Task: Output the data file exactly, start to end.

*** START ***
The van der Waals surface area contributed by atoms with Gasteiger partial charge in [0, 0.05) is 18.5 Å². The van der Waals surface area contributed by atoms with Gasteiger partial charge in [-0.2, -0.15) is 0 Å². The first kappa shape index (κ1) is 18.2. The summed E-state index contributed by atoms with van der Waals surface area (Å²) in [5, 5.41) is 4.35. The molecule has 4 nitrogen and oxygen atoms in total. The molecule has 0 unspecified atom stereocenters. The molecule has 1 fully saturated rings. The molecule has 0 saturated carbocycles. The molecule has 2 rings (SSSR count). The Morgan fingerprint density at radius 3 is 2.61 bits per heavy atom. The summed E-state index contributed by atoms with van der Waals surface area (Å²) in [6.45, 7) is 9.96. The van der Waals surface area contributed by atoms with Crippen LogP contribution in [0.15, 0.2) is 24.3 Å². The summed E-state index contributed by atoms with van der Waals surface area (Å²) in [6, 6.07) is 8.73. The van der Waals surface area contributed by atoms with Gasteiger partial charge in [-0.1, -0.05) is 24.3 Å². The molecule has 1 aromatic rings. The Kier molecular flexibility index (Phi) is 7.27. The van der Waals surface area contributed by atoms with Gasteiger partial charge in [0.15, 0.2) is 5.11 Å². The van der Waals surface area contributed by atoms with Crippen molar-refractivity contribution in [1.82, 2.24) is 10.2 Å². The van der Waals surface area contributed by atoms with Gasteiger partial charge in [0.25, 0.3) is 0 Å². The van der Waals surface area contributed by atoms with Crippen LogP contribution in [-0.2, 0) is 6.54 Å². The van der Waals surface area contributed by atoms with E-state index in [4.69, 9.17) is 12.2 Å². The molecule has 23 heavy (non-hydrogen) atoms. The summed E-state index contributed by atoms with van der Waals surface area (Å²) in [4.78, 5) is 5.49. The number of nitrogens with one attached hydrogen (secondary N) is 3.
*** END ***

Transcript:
The van der Waals surface area contributed by atoms with Gasteiger partial charge in [0, 0.05) is 18.5 Å². The van der Waals surface area contributed by atoms with Gasteiger partial charge in [-0.2, -0.15) is 0 Å². The first kappa shape index (κ1) is 18.2. The summed E-state index contributed by atoms with van der Waals surface area (Å²) in [5, 5.41) is 4.35. The molecule has 4 nitrogen and oxygen atoms in total. The molecule has 0 unspecified atom stereocenters. The molecule has 1 fully saturated rings. The molecule has 0 saturated carbocycles. The molecule has 2 rings (SSSR count). The Morgan fingerprint density at radius 3 is 2.61 bits per heavy atom. The summed E-state index contributed by atoms with van der Waals surface area (Å²) in [6.45, 7) is 9.96. The van der Waals surface area contributed by atoms with Crippen LogP contribution in [0.15, 0.2) is 24.3 Å². The summed E-state index contributed by atoms with van der Waals surface area (Å²) in [6, 6.07) is 8.73. The van der Waals surface area contributed by atoms with Gasteiger partial charge in [-0.1, -0.05) is 24.3 Å². The molecule has 1 aromatic rings. The Kier molecular flexibility index (Phi) is 7.27. The van der Waals surface area contributed by atoms with Gasteiger partial charge in [0.15, 0.2) is 5.11 Å². The van der Waals surface area contributed by atoms with Crippen molar-refractivity contribution in [1.82, 2.24) is 10.2 Å². The van der Waals surface area contributed by atoms with Gasteiger partial charge in [0.25, 0.3) is 0 Å². The van der Waals surface area contributed by atoms with Crippen LogP contribution in [-0.2, 0) is 6.54 Å². The van der Waals surface area contributed by atoms with E-state index in [4.69, 9.17) is 12.2 Å². The molecule has 23 heavy (non-hydrogen) atoms. The summed E-state index contributed by atoms with van der Waals surface area (Å²) in [4.78, 5) is 5.49. The number of nitrogens with one attached hydrogen (secondary N) is 3.